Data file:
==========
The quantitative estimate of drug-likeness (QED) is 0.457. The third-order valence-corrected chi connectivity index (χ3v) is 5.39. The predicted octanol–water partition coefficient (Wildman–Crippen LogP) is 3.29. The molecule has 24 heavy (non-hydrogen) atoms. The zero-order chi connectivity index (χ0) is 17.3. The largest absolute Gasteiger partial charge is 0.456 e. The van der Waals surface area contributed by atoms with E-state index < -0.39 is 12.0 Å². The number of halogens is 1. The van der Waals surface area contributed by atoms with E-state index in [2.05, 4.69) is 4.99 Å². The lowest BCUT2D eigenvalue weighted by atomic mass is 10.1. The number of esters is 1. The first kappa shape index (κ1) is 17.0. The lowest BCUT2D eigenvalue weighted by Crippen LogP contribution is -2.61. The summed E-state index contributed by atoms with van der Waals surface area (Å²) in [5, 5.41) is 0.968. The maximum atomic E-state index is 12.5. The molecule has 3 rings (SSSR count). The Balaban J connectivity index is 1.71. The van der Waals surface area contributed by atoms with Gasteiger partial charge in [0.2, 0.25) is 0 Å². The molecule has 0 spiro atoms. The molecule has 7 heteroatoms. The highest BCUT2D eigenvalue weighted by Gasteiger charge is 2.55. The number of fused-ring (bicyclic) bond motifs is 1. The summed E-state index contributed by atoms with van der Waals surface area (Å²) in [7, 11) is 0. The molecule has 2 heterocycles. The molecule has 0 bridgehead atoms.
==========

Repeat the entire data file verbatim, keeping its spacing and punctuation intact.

The quantitative estimate of drug-likeness (QED) is 0.457. The third-order valence-corrected chi connectivity index (χ3v) is 5.39. The predicted octanol–water partition coefficient (Wildman–Crippen LogP) is 3.29. The molecule has 24 heavy (non-hydrogen) atoms. The zero-order chi connectivity index (χ0) is 17.3. The largest absolute Gasteiger partial charge is 0.456 e. The van der Waals surface area contributed by atoms with E-state index < -0.39 is 12.0 Å². The number of halogens is 1. The van der Waals surface area contributed by atoms with E-state index in [2.05, 4.69) is 4.99 Å². The lowest BCUT2D eigenvalue weighted by atomic mass is 10.1. The number of esters is 1. The first kappa shape index (κ1) is 17.0. The lowest BCUT2D eigenvalue weighted by Crippen LogP contribution is -2.61. The summed E-state index contributed by atoms with van der Waals surface area (Å²) in [5, 5.41) is 0.968. The maximum atomic E-state index is 12.5. The molecule has 3 rings (SSSR count). The Balaban J connectivity index is 1.71. The van der Waals surface area contributed by atoms with Gasteiger partial charge in [0.2, 0.25) is 0 Å². The molecule has 0 spiro atoms. The molecule has 7 heteroatoms. The highest BCUT2D eigenvalue weighted by Gasteiger charge is 2.55. The number of fused-ring (bicyclic) bond motifs is 1. The summed E-state index contributed by atoms with van der Waals surface area (Å²) in [7, 11) is 0. The molecule has 2 heterocycles. The molecule has 0 bridgehead atoms.